Finding a home that is affordable in Kenya is becoming harder each day. Luckily, 3 friends; Piero Muguna Mbaabu, Joshua Mutua Nzuki and Kelvin Githuka Kihiu have a solution to this.

The 3 who are from JKUAT BBIT class of 2013 have founded Kejahunt is an online property-listing platform that is striving to ensure people get to know of quality affordable housing. The platform also helps in finding roommates in the event they feel the need to cost-share or have someone keep them company.

We talked to them about their startup and this is what they had to say:

What is Kejahunt all about?

Kejahunt is a platform that caters mostly for the low and middle-income earners. We seek to help them find a home they can afford.

We provide home seekers with an online platform that lists houses from as low as Ksh.5000 which they get to view from a map. Alternatively there is also the conventional list view that just shows photos of the house. The home seekers get interior and exterior photos of the house and also an around the block segment that profiles the area where the house is located. You also get information on the hospitals, hotels, schools, markets, police stations nearby.

In case one likes a house they see on the platform they are able to contact the owner as the contacts are provided with other details to the house.

Our platform has also integrated social graph that allows for someone to find a roommate on the platform using the number of mutual friends they have on Facebook.

How did Kejahunt come into existence?

Fresh from campus in August of 2013 we felt the need to find places to move into as we established ourselves. This proved to be a big challenge as finding a good house going at a reasonable price was coupled with a number of problems; a lot of time was wasted moving around finding the houses, financial strain was also experienced. Turning to the existing online property listing platforms only added to the frustration of finding new residence as they all catered for the high-end market. This experience revealed that we were not the only ones experiencing the problem. This led to the idea of providing an online property-listing platform catering for the larger population to get homes came to be.

What have been your challenges so far?

Competing against some of the pioneers of online property listing in Kenya is a challenge. They have already established themselves and have a large customer base which translates to more financial resources streaming in their direction and also large human resource at their disposal.

Getting landlords to list with us and not the real estate agents is also a challenge as most property owners are not tech savvy and will take a lot of convincing to get the advantages of online listing compared to putting up small boards on electricity poles.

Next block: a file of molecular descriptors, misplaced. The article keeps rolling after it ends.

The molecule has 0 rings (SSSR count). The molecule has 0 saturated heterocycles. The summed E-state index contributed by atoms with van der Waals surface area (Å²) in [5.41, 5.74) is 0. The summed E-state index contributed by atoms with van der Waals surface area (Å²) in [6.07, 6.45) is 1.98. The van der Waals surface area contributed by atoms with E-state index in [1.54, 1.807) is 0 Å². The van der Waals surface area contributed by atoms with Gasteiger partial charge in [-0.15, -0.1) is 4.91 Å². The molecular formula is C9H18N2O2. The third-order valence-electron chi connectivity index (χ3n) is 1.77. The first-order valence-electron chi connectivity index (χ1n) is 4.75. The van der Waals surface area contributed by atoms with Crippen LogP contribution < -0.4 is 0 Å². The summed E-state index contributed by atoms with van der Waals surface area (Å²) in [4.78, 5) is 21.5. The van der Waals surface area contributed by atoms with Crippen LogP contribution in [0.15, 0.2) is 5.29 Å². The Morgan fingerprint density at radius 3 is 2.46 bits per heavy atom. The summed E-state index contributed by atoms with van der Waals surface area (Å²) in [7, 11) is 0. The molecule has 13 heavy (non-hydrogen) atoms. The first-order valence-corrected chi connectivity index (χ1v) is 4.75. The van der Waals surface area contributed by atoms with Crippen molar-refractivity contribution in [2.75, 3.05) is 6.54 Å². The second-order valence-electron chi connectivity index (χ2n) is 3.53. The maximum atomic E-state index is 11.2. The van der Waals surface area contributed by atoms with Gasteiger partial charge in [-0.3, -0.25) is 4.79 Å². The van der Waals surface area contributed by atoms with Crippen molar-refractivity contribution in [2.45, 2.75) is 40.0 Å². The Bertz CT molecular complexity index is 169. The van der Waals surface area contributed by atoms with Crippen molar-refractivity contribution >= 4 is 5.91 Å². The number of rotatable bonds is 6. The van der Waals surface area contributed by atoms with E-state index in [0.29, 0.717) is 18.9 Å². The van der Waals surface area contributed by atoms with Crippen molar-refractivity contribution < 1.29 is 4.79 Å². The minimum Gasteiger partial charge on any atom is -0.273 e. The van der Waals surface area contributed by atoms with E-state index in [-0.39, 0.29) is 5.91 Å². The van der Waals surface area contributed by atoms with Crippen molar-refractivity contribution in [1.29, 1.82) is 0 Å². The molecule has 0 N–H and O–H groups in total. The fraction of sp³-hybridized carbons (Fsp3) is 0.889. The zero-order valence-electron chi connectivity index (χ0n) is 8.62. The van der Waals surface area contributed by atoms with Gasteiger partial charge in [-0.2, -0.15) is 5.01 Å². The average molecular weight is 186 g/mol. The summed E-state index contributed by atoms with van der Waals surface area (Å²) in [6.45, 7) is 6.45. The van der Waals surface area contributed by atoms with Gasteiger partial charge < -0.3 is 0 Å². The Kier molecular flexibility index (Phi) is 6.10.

What have you achieved?

We have 1,300 users who have signed up on our platform and have so far been able to get 120 success stories of people who have been able to get houses from using our platform.

We got to the finals of The Next Big Thing, an initiative by Nation Media Group to recognize best innovation ideas and gives them a platform to showcase their innovations.

We also came as second runners up in a crowd funding competition ran by One percent club and we managed to raise some money that will help build our business and help us achieve some of the goals we are set to achieve.

What are the factors contributing to your success

We have had that self-drive to achieve and make a difference and it has brought us a long way in getting to where we are right now.

Nailab has played quite a big role in ensuring that we succeed with their endless effort to ensure that we get quality training on how to handle the business and various strategies to implement in order to grow the company. We can’t ask for a better incubation space than the Nailab.

Family and friends have also contributed to us making it this far with their constant encouragement and financial support when called upon.

Why did you choose entrepreneurship over employment?

A course in BBIT is meant to provide one with entrepreneurial skills and the idea of being entrepreneurs really appealed to us compared to employment. Being young provided us with a platform to be adventurous and try out different things while we can. The current situation in Kenya of unemployment also seemed to propel us towards starting our own thing and provide that employment.

What are your thoughts on Kenyan startups?

In Kenya startups have it rough trying to get funding as investors in Kenya are more interested in tangible goods and do not appreciate startups at the idea stage hence they can’t fund the projects and most end up not making it out of the idea stage. Most of investors in Kenya are yet to warm up to early stage companies, prefer instead to jump in when the business is sustainable as opposed to the startups in the developed countries. But with business incubators like Nailab there is a glimmer of hope for startups.

Who has been your inspiration?

Sam Gichuru C.E.O at the Nailab has been a great inspiration to us. He has been able to build something that is helping so many reach greater heights when they were thought small ideas. The fact that he finds time to come and check up on our progress and also advise us on the way to go makes him more of a father figure.

What does your startup need going forward?

We need to cover more geographic areas in order to increase our customer base and this will require more monetary resources to be injected in the venture.